Rep. Mike Pompeo, R-Wichita, shouted from his mountaintop that the sequester was a “home run for America.” If allowing less money for teachers and meat inspectors, dropping up to 600,000 women and children from food safety-net programs, and risking a return to a recession is a “home run for America,” then we need to take a good look at the congressman and his ideas and policies before the next election. I am greatly disappointed in the callous, heartless and uncaring attitude that he is attempting to sell to the 4th Congressional District and Kansas. Pompeo has scraped the bottom of the barrel when it comes to empathy.
I chuckled at the reference by state Rep. Dennis Hedke, R-Wichita, to a 37 percent increase in utility rates since 2008 due to government regulations (March 20 Eagle).
It is with such a heavy heart that I read the morning Wichita Eagle. Each day proposals appear before the state and national legislatures that would damage the poor, the black and brown communities, our educational system and our health care programs.
I am new to Truesdell Middle School. When I took the job as a seventh-grade language arts teacher at the school, I was excited by the vision of the new principal and the commitment and passion of the assistant principals and dean. What I have found during this school year may surprise some people. The faculty at my school is talented and caring. The staff believes that we are all a team. The students are generally polite, well-behaved and want to do a good job.
The Kansas legislators, under the watchful eye of Gov. Sam Brownback and the Kansas Chamber of Commerce, are lowering taxes on businesses and the wealthiest Kansans on the backs of the middle- and lower-class workers. They also are introducing bills that will let businesses withhold wages from employees for any reason. For example, a business will be allowed to loan employees money and withhold wages for the loan repayment with no limit on the amount of interest on the loan.
“No” to teachers carrying guns (“3 gun bills move ahead in Kansas House,” March 14 Eagle). Many schools have security guards, and that should be enough.
Every day, rural communities across Kansas benefit from a law that provides needed income, good jobs and steady investments in our state. This law, the renewable portfolio standard, has helped Kansas become a national leader in developing, generating and exporting renewable energy.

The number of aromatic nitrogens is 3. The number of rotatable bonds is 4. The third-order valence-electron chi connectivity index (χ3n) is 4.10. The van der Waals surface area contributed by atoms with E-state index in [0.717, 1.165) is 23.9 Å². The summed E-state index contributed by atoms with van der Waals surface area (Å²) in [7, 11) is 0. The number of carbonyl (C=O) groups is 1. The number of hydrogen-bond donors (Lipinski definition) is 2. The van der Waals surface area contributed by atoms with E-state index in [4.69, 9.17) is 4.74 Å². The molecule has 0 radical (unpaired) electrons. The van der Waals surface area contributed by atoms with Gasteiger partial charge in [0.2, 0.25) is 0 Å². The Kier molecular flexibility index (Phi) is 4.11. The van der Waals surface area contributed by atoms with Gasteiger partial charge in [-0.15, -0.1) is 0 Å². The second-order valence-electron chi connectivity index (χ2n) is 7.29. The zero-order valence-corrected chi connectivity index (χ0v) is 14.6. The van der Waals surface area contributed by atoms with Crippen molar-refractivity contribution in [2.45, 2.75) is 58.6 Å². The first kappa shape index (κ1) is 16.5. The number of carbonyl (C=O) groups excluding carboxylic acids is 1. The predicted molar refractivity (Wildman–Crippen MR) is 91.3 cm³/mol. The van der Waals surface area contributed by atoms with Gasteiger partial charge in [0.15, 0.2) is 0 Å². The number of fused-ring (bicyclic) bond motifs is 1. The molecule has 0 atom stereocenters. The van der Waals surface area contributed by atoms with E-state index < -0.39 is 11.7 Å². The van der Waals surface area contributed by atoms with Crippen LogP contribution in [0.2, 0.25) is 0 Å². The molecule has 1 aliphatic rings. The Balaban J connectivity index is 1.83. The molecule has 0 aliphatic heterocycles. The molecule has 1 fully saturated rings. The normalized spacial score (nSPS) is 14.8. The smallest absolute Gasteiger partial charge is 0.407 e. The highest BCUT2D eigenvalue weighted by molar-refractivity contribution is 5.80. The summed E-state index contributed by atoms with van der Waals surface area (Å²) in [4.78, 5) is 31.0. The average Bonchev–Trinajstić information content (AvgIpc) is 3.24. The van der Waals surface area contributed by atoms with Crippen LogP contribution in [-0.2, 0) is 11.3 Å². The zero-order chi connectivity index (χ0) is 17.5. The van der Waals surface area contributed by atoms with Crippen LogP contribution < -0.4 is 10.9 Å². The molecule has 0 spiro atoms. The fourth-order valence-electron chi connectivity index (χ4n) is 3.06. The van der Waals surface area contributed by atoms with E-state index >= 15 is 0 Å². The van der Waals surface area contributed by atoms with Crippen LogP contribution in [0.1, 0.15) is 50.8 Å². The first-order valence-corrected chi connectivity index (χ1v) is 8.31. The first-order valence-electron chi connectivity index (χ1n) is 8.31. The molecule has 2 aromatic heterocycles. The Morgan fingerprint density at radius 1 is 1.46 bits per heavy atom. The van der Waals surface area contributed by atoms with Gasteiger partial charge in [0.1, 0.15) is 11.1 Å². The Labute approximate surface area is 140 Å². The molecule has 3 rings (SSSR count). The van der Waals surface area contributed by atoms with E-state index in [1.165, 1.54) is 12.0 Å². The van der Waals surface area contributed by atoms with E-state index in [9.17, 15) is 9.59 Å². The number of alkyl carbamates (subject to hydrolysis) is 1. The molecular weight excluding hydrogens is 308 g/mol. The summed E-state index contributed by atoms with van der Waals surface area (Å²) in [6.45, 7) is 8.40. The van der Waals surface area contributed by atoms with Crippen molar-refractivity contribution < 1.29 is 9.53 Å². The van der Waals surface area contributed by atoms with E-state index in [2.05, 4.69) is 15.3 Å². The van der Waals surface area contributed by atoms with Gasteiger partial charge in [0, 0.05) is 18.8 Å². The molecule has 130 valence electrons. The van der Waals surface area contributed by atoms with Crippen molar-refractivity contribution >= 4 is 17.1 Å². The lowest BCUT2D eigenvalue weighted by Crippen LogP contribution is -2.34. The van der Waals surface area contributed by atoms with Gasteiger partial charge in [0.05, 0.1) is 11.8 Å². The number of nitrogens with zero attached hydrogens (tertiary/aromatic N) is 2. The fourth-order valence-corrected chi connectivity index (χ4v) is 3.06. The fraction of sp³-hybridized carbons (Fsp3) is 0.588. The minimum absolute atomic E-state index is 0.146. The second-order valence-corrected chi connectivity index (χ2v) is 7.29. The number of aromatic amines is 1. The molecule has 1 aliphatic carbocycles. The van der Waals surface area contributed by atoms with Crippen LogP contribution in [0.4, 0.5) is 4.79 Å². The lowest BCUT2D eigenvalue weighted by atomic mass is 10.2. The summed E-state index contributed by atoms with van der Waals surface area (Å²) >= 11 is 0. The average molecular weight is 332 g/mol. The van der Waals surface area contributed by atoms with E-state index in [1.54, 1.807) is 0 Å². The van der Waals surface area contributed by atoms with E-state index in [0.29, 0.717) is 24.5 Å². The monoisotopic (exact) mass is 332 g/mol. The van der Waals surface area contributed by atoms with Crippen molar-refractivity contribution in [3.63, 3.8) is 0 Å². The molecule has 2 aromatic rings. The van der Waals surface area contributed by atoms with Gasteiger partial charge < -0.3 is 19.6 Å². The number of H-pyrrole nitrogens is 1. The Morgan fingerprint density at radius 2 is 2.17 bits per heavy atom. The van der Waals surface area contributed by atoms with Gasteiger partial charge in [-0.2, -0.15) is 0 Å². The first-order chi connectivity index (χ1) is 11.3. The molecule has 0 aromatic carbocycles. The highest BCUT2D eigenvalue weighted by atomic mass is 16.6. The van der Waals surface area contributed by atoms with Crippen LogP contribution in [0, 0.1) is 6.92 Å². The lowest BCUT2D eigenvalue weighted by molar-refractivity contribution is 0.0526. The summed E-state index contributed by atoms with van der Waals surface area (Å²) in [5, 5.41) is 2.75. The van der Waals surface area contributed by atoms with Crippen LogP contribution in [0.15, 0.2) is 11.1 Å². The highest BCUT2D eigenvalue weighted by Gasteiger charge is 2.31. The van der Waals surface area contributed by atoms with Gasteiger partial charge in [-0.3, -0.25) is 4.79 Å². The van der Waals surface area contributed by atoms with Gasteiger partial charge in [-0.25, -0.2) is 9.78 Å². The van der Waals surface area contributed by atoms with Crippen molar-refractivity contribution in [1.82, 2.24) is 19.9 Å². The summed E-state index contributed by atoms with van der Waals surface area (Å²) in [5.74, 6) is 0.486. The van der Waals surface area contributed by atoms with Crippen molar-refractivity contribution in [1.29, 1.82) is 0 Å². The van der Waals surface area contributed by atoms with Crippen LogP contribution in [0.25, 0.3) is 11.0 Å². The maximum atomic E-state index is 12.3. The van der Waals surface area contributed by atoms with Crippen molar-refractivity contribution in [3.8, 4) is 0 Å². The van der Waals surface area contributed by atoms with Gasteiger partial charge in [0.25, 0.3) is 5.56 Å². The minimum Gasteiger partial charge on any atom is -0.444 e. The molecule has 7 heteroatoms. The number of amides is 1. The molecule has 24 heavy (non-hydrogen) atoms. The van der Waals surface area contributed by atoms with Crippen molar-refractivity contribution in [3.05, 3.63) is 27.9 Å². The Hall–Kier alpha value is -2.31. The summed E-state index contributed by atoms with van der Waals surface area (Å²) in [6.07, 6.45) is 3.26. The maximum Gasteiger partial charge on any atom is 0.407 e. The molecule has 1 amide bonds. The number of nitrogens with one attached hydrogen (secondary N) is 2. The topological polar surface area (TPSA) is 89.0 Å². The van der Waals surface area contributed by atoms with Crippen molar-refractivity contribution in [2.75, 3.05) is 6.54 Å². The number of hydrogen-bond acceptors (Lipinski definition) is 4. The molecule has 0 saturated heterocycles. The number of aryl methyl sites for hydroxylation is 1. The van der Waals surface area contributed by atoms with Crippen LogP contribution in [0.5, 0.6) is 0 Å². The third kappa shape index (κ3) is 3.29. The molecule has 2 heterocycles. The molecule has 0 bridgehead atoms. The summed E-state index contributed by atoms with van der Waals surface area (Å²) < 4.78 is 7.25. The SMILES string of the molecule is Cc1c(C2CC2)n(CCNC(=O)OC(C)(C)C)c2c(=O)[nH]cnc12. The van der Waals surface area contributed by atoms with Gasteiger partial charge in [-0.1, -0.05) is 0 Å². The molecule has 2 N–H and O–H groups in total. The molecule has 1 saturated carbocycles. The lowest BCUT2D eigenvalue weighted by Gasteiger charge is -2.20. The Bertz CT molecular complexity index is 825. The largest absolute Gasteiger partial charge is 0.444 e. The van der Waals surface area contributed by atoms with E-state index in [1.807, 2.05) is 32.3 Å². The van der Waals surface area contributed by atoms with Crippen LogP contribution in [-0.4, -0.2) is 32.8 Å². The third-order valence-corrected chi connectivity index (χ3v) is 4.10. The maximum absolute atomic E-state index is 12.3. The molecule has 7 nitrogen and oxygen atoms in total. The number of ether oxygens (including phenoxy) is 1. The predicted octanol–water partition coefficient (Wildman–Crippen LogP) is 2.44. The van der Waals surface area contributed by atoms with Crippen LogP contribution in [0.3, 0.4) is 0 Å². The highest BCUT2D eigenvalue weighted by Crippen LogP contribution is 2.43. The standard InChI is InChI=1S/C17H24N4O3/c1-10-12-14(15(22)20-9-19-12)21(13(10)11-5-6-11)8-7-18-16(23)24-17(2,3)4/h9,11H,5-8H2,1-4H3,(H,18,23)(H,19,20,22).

We hear a good deal during these times about “unleashing private enterprise” and “reducing big government.” Maybe we should consider some aspects of that grand idea.
Women earn less than men. Women are more likely than men to work part time. Women are more likely than men to have gaps in their employment. Women rely on Social Security more than men. Women typically live longer than men. Women tend to receive less in Social Security benefits than men. Women spend more of their income on health care than men do.
In the current realm of politics in our state, there is plenty to be alarmed about. But it all pales in comparison with the virulent attack on our educators, our schools and, in the end, our children.
The Kansas Mission of Mercy held recently in the Wichita area highlighted the number of dental professionals and staff who are willing to give up their personal time one weekend a year to provide care for people who need but can’t afford dental care.
If you are already inclined to believe that school boards need “more flexibility” to impose additional requirements and responsibilities upon teachers and to reduce teaching staff to save money, then you probably already believe that public schools are overfunded and can function with substantially less money.
Dow Chemical Co. has introduced this corporate motto: “Solutionism. The more we talk together, the more we solve together.” Dow can use the solutionism mindset to solve technical problems, and real communication within a corporation is always a great goal.